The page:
Author ORCID Identifier


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Document Type


Degree Name

Master of Science


Environmental Studies

First Advisor

Dr. Rodney Dyer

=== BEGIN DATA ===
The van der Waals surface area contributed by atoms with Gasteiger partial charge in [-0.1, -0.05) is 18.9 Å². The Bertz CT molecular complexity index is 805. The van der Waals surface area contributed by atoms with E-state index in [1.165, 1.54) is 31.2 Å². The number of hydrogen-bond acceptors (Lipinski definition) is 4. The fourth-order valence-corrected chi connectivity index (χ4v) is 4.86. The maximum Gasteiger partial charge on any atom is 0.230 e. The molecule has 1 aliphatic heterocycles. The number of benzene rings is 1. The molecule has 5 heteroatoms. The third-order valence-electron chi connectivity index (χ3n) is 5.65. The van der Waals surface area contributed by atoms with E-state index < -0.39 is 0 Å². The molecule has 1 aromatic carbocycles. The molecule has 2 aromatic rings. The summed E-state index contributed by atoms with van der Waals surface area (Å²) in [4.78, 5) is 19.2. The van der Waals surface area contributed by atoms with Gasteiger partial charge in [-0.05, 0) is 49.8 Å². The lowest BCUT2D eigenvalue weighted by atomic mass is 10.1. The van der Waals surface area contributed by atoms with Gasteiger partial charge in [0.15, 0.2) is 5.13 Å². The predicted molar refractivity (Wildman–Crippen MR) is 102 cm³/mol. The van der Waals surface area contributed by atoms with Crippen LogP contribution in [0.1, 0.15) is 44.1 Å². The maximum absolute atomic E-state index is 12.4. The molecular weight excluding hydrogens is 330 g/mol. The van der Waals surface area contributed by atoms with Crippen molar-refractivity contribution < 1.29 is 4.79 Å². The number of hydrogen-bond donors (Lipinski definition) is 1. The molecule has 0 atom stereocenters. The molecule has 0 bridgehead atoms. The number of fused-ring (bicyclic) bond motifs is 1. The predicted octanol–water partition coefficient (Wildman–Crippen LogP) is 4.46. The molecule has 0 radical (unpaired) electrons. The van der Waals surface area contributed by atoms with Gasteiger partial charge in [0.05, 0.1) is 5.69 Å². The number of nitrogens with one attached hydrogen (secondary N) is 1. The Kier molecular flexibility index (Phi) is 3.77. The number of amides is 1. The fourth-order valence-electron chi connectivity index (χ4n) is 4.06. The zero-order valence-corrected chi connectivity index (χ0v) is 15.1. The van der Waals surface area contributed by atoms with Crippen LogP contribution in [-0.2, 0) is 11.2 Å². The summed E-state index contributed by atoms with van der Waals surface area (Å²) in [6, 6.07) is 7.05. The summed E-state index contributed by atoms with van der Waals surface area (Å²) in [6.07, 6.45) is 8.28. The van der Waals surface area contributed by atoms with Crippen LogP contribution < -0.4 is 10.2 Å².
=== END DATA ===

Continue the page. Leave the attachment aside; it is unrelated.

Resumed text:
Successful reproduction in salamanders is driven by behavioral, environmental, and temporal interactions among adults. While much of our understanding of salamander mating systems is based upon either courtship behavior of both sexes or aspects of female choice, the decisions made by males regarding where to place spermatophores is much less quantified. In this study, we mapped male spermatophore placement in the spotted salamander (Ambystoma maculatum) with respect to ecological and spatial locations within a vernal pool complex in Charles City County, Virginia. The overall goal was to use the spatial and ecological placement of spermatophores to determine if individuals deposit spermatophores randomly within the vernal pool or if males exhibited specific preferences for deposition. Using comprehensive surveys of the vernal pools and individual spermatophores within a 0.5m2 grid and terrestrial LIDAR, a total of 218 spermatophores were identified and mapped. We repeated these surveys for two successive breeding seasons. Placement occurred at an intermediate depth and an intermediate distance to the edge. Males also preferred to place spermatophores on leaf substrate as opposed to sticks or conifer needles. The physical placement of spermatophores exhibited autocorrelation in space during single reproductive events as well as across breeding seasons. These results suggest that males actively select for specific locations within a pool for spermatophore placement-a proverbial Goldilocks zone-which may be consistent with increased reproductive success. This information is key to understanding salamander mating system parameters in this species and may contribute to developing more effective management strategies.


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